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Devon County

Devonshire Rgt.

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War Memorials




The hand-written Memorial to the men of RAF Bolt head who died between 1939 and 1945

The hand-written Memorial in Malborough Parish Church commemorating men of the RAF who came from all over the world to defend our country and who gave their lives for us. Only 17 names but their exploits, and those of their comrades who lived, have become part of our history.

© Richard J. Brine


In 1940, the harvest was gathered in from the fields on  Bolt Head and two runways laid down - nothing elaborate, just coconut matting on top of the soil with metal grids on top - and this hilltop suddenly became an important strategic satellite for the RAF Squadrons stationed at Exeter Airport. To begin with, accommodation consisted of tents but as the war progressed, huts were built for personnel and hangars for planes. Bolt Head provided a useful starting point for raids on France and for protecting the English Channel approaches but it was exposed and vulnerable and official documents record at least 3 Luftwaffe attacks on this airfield.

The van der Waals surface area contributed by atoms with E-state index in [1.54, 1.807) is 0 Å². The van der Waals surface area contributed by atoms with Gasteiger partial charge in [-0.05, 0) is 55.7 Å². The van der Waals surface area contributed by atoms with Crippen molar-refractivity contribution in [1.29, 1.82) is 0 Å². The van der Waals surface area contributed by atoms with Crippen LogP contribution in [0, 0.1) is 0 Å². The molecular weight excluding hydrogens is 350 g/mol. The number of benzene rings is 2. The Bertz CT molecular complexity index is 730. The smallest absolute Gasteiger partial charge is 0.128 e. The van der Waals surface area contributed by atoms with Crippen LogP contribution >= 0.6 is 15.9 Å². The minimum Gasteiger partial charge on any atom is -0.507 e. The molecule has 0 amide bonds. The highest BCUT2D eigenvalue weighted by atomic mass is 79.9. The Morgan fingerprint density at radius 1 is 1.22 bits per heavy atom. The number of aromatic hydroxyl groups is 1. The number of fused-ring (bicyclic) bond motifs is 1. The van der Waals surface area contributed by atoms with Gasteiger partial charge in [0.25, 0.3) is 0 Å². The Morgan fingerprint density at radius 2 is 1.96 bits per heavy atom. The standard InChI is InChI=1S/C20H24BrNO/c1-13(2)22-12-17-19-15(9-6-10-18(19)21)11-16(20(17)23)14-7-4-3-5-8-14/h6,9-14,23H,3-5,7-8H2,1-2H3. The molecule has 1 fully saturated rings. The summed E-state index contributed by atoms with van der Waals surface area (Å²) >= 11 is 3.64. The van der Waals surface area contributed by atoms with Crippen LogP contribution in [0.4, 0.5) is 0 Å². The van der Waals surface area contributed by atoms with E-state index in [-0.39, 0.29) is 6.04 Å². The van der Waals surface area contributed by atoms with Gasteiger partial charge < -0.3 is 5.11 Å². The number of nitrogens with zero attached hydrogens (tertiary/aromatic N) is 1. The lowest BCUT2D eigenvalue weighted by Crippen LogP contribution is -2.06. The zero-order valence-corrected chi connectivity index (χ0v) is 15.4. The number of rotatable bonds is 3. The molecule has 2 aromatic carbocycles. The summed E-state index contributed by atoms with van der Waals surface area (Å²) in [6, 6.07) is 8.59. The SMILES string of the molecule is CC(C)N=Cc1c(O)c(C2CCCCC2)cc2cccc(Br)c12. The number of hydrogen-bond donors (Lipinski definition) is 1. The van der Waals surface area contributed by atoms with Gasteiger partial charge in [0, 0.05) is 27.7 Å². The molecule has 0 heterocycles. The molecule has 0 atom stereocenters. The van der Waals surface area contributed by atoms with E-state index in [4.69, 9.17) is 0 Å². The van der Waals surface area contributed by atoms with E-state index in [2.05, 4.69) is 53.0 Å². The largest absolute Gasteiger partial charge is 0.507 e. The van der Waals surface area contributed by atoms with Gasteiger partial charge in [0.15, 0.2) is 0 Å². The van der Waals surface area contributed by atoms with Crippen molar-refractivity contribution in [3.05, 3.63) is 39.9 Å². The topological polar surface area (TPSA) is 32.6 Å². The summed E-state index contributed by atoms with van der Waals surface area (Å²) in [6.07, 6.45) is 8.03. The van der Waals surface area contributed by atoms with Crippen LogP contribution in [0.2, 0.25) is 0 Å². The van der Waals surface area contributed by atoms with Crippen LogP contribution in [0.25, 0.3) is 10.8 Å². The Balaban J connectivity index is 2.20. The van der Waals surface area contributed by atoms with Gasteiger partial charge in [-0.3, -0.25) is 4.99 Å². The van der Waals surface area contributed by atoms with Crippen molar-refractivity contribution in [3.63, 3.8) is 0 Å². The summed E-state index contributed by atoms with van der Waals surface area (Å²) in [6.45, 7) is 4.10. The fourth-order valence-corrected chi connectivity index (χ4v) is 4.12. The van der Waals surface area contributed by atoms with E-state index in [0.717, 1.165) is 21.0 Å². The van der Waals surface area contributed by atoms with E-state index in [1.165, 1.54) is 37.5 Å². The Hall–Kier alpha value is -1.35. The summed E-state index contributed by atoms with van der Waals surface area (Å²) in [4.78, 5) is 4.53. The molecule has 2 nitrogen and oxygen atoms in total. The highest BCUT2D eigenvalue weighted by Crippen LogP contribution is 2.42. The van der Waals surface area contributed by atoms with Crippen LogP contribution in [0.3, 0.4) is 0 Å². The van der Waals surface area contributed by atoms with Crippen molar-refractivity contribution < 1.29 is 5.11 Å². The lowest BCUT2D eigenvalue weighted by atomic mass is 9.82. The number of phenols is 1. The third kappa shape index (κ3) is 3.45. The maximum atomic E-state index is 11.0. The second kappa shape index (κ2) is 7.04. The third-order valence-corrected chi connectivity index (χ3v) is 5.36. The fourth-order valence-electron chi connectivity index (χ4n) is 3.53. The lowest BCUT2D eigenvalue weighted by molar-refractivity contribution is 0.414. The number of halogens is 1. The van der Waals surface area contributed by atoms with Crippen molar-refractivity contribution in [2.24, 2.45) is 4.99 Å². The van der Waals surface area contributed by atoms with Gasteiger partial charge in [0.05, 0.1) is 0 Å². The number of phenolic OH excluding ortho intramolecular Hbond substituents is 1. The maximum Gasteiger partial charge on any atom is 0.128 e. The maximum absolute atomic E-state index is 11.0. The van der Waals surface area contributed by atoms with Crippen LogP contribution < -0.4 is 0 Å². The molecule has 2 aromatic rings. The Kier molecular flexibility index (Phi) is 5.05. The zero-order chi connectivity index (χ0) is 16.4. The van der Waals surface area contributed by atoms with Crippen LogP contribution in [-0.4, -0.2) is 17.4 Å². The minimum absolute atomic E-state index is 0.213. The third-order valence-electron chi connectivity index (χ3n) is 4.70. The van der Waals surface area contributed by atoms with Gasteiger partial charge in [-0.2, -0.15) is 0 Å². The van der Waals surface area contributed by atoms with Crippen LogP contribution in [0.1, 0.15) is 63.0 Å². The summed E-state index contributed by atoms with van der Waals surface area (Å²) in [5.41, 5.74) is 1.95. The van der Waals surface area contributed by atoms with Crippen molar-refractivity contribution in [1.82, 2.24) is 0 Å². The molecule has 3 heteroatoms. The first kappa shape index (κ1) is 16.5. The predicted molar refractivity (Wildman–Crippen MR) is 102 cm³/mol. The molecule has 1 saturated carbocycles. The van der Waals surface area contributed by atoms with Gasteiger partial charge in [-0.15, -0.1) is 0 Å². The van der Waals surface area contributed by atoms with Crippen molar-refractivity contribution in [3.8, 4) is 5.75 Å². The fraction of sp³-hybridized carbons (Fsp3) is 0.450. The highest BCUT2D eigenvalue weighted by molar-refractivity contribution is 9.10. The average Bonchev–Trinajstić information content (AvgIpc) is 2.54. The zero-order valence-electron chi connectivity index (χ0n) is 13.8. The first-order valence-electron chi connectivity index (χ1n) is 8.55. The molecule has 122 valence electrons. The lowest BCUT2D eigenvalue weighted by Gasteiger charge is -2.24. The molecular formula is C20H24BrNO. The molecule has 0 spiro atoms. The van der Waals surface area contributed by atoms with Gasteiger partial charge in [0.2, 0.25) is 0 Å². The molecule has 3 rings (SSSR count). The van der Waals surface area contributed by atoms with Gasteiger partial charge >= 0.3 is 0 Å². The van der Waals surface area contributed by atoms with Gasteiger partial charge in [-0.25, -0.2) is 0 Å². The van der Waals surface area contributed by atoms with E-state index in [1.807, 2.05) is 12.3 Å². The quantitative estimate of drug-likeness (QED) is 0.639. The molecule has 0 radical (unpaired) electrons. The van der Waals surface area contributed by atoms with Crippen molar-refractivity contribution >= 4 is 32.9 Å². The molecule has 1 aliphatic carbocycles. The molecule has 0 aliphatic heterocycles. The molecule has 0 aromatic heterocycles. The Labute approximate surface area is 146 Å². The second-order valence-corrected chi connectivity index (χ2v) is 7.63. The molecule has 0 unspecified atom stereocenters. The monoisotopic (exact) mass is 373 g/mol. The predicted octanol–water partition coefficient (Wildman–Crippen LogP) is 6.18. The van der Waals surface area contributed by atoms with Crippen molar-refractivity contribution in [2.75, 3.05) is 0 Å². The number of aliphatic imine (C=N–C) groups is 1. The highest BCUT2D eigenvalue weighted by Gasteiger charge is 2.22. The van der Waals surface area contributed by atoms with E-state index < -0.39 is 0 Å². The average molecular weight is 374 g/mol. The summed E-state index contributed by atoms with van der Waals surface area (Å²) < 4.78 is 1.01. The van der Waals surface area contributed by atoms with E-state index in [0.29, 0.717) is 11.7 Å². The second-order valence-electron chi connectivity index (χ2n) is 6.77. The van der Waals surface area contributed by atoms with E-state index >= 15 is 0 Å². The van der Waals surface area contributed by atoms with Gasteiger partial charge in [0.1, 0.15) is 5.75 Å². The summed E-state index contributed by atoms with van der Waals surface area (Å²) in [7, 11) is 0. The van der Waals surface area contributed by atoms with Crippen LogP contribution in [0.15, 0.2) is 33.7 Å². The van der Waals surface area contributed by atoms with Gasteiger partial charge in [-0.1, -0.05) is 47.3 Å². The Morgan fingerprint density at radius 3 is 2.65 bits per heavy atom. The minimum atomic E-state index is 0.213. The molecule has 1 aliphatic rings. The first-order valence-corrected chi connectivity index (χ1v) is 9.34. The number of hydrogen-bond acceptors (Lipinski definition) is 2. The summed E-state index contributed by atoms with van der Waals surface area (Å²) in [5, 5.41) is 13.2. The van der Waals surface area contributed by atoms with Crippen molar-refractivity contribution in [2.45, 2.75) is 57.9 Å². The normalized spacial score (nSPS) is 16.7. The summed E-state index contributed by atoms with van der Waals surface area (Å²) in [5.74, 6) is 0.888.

Air Commodore Reginald Pyne, of the RAF, 10 Squadron Staff Officer. Son of William and Harriet Pyne; husband of Agnes Kathleen Pyne of Ford, Chippenham, Wilts. Born in Reading in the June Quarter of 1899. Died 17 May 1944 aged 45.

From the London Gazette

7 November 1925

Most humbly submitted to your Majesty by the Secretary of State for Air: that the award specified below be approved in recognition of gallant and distinguished service with the Royal Air Force in Waziristan:

"This officer was the first pilot to carry out a night bombing raid over the difficult country of Waziristan and in all carried out 9 night raids. He later commanded the night flying flight and showed real leadership, determination and ability in maintaining its high efficiency."